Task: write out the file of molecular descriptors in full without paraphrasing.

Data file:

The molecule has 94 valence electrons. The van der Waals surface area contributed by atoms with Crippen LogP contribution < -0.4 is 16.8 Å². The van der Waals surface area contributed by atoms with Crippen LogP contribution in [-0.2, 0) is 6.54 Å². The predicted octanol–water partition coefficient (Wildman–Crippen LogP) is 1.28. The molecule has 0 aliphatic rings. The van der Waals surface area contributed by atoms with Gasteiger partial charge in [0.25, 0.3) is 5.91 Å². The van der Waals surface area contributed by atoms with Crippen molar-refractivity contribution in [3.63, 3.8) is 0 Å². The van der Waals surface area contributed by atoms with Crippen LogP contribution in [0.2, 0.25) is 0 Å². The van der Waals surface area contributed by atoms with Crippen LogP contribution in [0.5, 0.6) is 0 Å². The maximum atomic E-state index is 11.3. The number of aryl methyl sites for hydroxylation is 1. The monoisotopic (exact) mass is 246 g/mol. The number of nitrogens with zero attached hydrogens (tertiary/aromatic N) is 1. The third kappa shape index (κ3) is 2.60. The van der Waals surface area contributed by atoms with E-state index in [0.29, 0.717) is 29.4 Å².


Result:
The molecule has 94 valence electrons. The van der Waals surface area contributed by atoms with Crippen LogP contribution < -0.4 is 16.8 Å². The van der Waals surface area contributed by atoms with Crippen LogP contribution in [-0.2, 0) is 6.54 Å². The predicted octanol–water partition coefficient (Wildman–Crippen LogP) is 1.28. The molecule has 0 aliphatic rings. The van der Waals surface area contributed by atoms with Gasteiger partial charge in [0.25, 0.3) is 5.91 Å². The van der Waals surface area contributed by atoms with Crippen molar-refractivity contribution in [3.63, 3.8) is 0 Å². The van der Waals surface area contributed by atoms with Crippen LogP contribution in [0.2, 0.25) is 0 Å². The van der Waals surface area contributed by atoms with Crippen LogP contribution in [0.5, 0.6) is 0 Å². The maximum atomic E-state index is 11.3. The number of aryl methyl sites for hydroxylation is 1. The monoisotopic (exact) mass is 246 g/mol. The number of nitrogens with zero attached hydrogens (tertiary/aromatic N) is 1. The third kappa shape index (κ3) is 2.60. The van der Waals surface area contributed by atoms with E-state index in [0.29, 0.717) is 29.4 Å².